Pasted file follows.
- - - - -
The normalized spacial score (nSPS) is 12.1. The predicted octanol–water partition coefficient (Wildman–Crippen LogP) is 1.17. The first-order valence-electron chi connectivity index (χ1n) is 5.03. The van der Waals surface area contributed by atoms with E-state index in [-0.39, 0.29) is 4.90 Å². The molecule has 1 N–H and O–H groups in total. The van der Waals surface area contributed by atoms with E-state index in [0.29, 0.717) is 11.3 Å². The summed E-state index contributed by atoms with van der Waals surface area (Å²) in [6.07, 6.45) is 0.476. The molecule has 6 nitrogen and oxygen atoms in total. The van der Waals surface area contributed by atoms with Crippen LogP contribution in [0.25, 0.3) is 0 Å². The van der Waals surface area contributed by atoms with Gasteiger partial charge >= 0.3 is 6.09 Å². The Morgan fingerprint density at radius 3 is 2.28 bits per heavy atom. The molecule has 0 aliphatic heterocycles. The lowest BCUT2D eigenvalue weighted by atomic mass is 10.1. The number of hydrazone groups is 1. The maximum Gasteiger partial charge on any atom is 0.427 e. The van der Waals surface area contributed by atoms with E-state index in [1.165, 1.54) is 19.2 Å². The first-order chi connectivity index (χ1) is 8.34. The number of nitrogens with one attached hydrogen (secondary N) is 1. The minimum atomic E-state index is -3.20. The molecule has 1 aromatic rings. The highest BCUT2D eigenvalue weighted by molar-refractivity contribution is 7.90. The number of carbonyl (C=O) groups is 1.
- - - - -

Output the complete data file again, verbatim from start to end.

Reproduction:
The normalized spacial score (nSPS) is 12.1. The predicted octanol–water partition coefficient (Wildman–Crippen LogP) is 1.17. The first-order valence-electron chi connectivity index (χ1n) is 5.03. The van der Waals surface area contributed by atoms with E-state index in [-0.39, 0.29) is 4.90 Å². The molecule has 1 N–H and O–H groups in total. The van der Waals surface area contributed by atoms with E-state index in [0.29, 0.717) is 11.3 Å². The summed E-state index contributed by atoms with van der Waals surface area (Å²) in [6.07, 6.45) is 0.476. The molecule has 6 nitrogen and oxygen atoms in total. The van der Waals surface area contributed by atoms with Crippen LogP contribution in [0.25, 0.3) is 0 Å². The van der Waals surface area contributed by atoms with Gasteiger partial charge >= 0.3 is 6.09 Å². The Morgan fingerprint density at radius 3 is 2.28 bits per heavy atom. The molecule has 0 aliphatic heterocycles. The lowest BCUT2D eigenvalue weighted by atomic mass is 10.1. The number of hydrazone groups is 1. The maximum Gasteiger partial charge on any atom is 0.427 e. The van der Waals surface area contributed by atoms with E-state index in [1.165, 1.54) is 19.2 Å². The first-order chi connectivity index (χ1) is 8.34. The number of nitrogens with one attached hydrogen (secondary N) is 1. The minimum atomic E-state index is -3.20. The molecule has 1 aromatic rings. The highest BCUT2D eigenvalue weighted by molar-refractivity contribution is 7.90. The number of carbonyl (C=O) groups is 1.